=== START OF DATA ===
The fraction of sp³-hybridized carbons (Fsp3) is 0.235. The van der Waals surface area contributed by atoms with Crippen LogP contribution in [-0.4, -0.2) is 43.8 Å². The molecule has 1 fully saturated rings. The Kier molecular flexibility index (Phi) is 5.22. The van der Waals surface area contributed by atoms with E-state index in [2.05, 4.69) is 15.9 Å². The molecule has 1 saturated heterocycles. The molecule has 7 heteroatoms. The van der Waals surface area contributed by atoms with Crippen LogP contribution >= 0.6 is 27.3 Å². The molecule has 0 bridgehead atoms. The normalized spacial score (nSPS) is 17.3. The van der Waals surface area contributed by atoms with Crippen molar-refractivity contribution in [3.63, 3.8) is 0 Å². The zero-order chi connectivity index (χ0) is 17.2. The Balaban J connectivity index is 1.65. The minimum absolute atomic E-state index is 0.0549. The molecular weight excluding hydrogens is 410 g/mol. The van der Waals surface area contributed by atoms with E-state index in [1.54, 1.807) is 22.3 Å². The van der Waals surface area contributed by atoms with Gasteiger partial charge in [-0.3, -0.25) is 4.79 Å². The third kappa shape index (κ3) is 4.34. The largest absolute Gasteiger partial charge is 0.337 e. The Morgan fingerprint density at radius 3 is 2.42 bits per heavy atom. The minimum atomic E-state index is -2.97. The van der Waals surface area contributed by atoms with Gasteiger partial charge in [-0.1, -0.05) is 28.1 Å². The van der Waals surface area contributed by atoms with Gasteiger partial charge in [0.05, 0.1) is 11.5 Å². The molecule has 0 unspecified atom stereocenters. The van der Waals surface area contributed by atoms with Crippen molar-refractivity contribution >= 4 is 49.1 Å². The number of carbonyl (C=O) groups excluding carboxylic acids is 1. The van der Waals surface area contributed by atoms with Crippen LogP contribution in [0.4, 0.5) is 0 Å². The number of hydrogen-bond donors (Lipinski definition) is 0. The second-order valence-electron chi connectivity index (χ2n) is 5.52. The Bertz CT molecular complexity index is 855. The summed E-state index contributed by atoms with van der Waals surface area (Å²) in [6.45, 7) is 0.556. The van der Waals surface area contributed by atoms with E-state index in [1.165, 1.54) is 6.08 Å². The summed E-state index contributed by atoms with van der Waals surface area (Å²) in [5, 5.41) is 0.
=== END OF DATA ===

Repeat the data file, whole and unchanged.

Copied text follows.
The fraction of sp³-hybridized carbons (Fsp3) is 0.235. The van der Waals surface area contributed by atoms with Crippen LogP contribution in [-0.4, -0.2) is 43.8 Å². The molecule has 1 fully saturated rings. The Kier molecular flexibility index (Phi) is 5.22. The van der Waals surface area contributed by atoms with E-state index in [2.05, 4.69) is 15.9 Å². The molecule has 1 saturated heterocycles. The molecule has 7 heteroatoms. The van der Waals surface area contributed by atoms with Crippen LogP contribution >= 0.6 is 27.3 Å². The molecule has 0 bridgehead atoms. The normalized spacial score (nSPS) is 17.3. The van der Waals surface area contributed by atoms with Crippen molar-refractivity contribution in [3.63, 3.8) is 0 Å². The zero-order chi connectivity index (χ0) is 17.2. The Balaban J connectivity index is 1.65. The minimum absolute atomic E-state index is 0.0549. The molecular weight excluding hydrogens is 410 g/mol. The van der Waals surface area contributed by atoms with E-state index in [1.54, 1.807) is 22.3 Å². The van der Waals surface area contributed by atoms with Gasteiger partial charge in [-0.3, -0.25) is 4.79 Å². The third kappa shape index (κ3) is 4.34. The largest absolute Gasteiger partial charge is 0.337 e. The Morgan fingerprint density at radius 3 is 2.42 bits per heavy atom. The minimum atomic E-state index is -2.97. The van der Waals surface area contributed by atoms with Gasteiger partial charge in [-0.1, -0.05) is 28.1 Å². The van der Waals surface area contributed by atoms with Gasteiger partial charge in [0.05, 0.1) is 11.5 Å². The molecule has 0 unspecified atom stereocenters. The van der Waals surface area contributed by atoms with Crippen molar-refractivity contribution >= 4 is 49.1 Å². The number of carbonyl (C=O) groups excluding carboxylic acids is 1. The van der Waals surface area contributed by atoms with Crippen LogP contribution in [0.4, 0.5) is 0 Å². The number of hydrogen-bond donors (Lipinski definition) is 0. The second-order valence-electron chi connectivity index (χ2n) is 5.52. The Bertz CT molecular complexity index is 855. The summed E-state index contributed by atoms with van der Waals surface area (Å²) in [6.45, 7) is 0.556. The van der Waals surface area contributed by atoms with E-state index in [1.165, 1.54) is 6.08 Å². The summed E-state index contributed by atoms with van der Waals surface area (Å²) in [5, 5.41) is 0.